Jonathan Isaac missed the mark on Friday and it had absolutely nothing to do with the national anthem.
It had everything to do with accountability or the lack thereof.
When the third year Orlando Magic forward decided to be the only player to stand for the national anthem and intentionally not wear a Black Lives Matter shirt before the team’s first restart game against the Brooklyn Nets, many unfair assumptions were made about the former lottery pick.
The right to kneel or stand during the anthem in this country is an individual right and so is wearing whatever T-shirt you want, whenever you feel like it. He is free to do as he pleases.
Spurs head coach Gregg Popovich and assistant Becky Hammon both decided not to kneel as well for their own personal reasons. They did both wear Black Lives Matter shirts.
The problem with Isaac was not his stance but the meaning behind it. After the game, he was asked about his decision by Taylor Rooks, and Isaac delivered a message saying that he chose to go against his colleagues because of his relationship with Jesus Christ and because he didn’t feel like things like kneeling went hand in hand with caring for Black lives.
Cardinals pitcher Adam Wainwright is a devout Christian and he admirably supported his teammates by wearing a Black Lives Matter T-shirt which was nice. He cited his beliefs in support of teammate Dexter Fowler as the reason. “I’ll tell you this — as a Christian man, my job, first and foremost, is to love my neighbor, and to love my teammates,” he said.
I’m not the one that is going to be wrapped up in these grand gestures too much, especially when kneeling has now become so comfortable for everyone.
I’d much rather see money and resources donated to groups like the ACLU, NAACP, and any other group that helps improve the lives of minorities in this country than an individual put their knee on the ground for the show.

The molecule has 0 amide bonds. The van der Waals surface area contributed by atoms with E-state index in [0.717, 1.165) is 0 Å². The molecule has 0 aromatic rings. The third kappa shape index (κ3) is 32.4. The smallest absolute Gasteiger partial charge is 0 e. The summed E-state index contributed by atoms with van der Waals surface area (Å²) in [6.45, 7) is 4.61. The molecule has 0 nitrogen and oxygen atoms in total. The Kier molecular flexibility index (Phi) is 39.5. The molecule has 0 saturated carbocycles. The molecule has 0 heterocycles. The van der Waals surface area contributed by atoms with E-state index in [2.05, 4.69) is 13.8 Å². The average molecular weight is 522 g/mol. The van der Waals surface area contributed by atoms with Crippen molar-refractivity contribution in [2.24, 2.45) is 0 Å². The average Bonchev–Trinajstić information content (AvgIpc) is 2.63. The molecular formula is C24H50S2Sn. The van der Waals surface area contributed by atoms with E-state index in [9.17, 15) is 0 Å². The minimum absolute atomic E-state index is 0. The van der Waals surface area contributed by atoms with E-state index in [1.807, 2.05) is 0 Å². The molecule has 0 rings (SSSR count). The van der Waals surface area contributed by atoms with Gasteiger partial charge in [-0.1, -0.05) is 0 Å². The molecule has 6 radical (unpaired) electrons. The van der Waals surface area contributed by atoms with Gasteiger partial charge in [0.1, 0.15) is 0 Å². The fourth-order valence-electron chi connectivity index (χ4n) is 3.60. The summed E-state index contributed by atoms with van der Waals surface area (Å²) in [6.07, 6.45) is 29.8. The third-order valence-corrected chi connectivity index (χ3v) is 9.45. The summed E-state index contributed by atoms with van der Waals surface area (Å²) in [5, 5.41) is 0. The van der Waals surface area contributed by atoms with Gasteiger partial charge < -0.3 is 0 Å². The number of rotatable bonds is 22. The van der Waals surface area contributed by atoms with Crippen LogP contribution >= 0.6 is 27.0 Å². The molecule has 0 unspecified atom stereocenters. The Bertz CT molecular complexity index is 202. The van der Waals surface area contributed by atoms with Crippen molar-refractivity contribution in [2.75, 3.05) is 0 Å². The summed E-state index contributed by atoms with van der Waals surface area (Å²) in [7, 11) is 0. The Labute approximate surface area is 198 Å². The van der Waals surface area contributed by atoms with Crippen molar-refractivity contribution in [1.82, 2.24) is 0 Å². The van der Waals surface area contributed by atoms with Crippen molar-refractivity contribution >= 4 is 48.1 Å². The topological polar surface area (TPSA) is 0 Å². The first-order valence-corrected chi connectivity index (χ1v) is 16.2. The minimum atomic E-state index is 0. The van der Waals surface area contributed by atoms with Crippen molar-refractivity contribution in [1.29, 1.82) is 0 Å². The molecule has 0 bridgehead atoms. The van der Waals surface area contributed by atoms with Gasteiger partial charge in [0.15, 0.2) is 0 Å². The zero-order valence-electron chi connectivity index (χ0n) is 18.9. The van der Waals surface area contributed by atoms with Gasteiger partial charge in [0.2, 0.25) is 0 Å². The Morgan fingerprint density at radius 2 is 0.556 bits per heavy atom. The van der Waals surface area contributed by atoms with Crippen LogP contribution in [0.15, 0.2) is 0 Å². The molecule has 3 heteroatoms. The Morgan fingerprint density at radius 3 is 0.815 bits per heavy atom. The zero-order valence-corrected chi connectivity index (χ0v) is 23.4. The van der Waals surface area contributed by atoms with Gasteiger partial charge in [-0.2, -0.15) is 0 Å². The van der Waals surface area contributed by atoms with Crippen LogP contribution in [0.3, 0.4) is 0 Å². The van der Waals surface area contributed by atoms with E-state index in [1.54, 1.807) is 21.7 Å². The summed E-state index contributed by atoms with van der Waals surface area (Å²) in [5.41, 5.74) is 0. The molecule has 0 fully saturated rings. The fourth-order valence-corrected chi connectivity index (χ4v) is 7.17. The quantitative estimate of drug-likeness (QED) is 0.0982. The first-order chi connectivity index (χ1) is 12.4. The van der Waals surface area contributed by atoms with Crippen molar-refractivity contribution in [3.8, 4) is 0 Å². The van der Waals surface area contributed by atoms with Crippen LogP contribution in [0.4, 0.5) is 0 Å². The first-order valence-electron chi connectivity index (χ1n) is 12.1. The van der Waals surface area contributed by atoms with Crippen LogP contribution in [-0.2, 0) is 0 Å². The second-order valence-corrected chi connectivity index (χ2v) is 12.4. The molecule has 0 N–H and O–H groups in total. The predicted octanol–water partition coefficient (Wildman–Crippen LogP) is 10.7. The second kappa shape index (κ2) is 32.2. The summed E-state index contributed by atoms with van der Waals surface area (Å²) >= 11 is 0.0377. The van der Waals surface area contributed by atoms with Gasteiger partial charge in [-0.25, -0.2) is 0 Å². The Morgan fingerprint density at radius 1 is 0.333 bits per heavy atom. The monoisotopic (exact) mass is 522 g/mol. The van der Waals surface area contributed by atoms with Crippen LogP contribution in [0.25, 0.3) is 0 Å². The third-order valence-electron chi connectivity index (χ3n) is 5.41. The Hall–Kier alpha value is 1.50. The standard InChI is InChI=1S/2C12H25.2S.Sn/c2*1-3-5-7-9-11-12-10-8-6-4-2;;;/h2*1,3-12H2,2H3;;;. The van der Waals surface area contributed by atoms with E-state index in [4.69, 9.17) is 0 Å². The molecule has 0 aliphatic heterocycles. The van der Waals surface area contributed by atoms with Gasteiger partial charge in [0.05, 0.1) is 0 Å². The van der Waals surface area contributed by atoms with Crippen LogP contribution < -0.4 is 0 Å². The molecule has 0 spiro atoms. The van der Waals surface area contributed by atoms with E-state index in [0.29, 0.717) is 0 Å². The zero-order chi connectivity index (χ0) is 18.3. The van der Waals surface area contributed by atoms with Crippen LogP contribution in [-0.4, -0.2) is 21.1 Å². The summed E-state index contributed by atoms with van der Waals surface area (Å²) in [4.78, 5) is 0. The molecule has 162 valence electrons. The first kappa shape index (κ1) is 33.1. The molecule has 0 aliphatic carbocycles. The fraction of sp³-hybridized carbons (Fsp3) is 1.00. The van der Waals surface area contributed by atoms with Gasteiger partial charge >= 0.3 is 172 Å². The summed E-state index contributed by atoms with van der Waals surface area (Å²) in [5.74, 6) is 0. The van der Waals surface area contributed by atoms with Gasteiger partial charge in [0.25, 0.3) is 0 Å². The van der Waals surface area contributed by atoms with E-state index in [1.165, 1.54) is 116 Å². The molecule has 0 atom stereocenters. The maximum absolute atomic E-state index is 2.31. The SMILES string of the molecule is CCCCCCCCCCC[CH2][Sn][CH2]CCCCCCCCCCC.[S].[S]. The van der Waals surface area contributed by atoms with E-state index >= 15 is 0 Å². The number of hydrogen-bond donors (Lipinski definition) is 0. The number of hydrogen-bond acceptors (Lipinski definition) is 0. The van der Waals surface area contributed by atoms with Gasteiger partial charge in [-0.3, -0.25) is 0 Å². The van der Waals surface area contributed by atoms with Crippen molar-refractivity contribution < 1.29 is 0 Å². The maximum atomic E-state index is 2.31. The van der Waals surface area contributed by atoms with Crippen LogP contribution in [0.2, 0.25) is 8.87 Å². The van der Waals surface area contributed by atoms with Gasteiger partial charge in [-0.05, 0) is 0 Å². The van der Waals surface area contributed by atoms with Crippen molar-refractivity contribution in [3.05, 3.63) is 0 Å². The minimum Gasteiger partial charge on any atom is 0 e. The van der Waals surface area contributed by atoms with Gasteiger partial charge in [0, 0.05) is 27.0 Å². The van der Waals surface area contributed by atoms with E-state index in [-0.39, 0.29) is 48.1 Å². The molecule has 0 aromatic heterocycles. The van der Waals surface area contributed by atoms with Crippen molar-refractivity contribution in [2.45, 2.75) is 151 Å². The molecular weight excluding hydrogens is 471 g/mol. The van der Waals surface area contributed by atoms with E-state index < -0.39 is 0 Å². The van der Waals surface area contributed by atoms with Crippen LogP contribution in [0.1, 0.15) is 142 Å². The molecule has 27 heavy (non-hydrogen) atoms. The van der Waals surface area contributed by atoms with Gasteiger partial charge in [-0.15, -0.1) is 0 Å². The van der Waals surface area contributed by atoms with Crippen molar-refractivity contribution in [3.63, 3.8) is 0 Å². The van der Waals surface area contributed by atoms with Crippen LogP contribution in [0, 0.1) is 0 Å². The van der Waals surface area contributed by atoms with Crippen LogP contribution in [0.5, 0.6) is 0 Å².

But that’s not what Isaac articulated in his response to Rooks.
“Each and every one of us, each and every day do things that we shouldn’t do, we say things that we shouldn’t say, we hate and dislike people we shouldn’t hate and dislike,” said Isaac. “Sometimes it gets into one where we point fingers about whose evil is worse and sometimes it simply comes down to whose evil is most visible.”
“When you look around, racism isn’t the only thing that plagues our society, that plagues our nation that plagues our world,” continued Isaac. “ I think coming together on that message that we want to get past not only racism but everything that plagues us as a society I feel like the answer to it is the Gospel.”
I realize this is a jacked-up world we live in and as a fellow follower of Christ, who has been proudly saved and filled with the Holy Ghost for more than a decade, I understand that it is not our mission to rank sins and it is not our duty as Christians to judge any other man or woman.
But what I also understand is that God believes in accountability.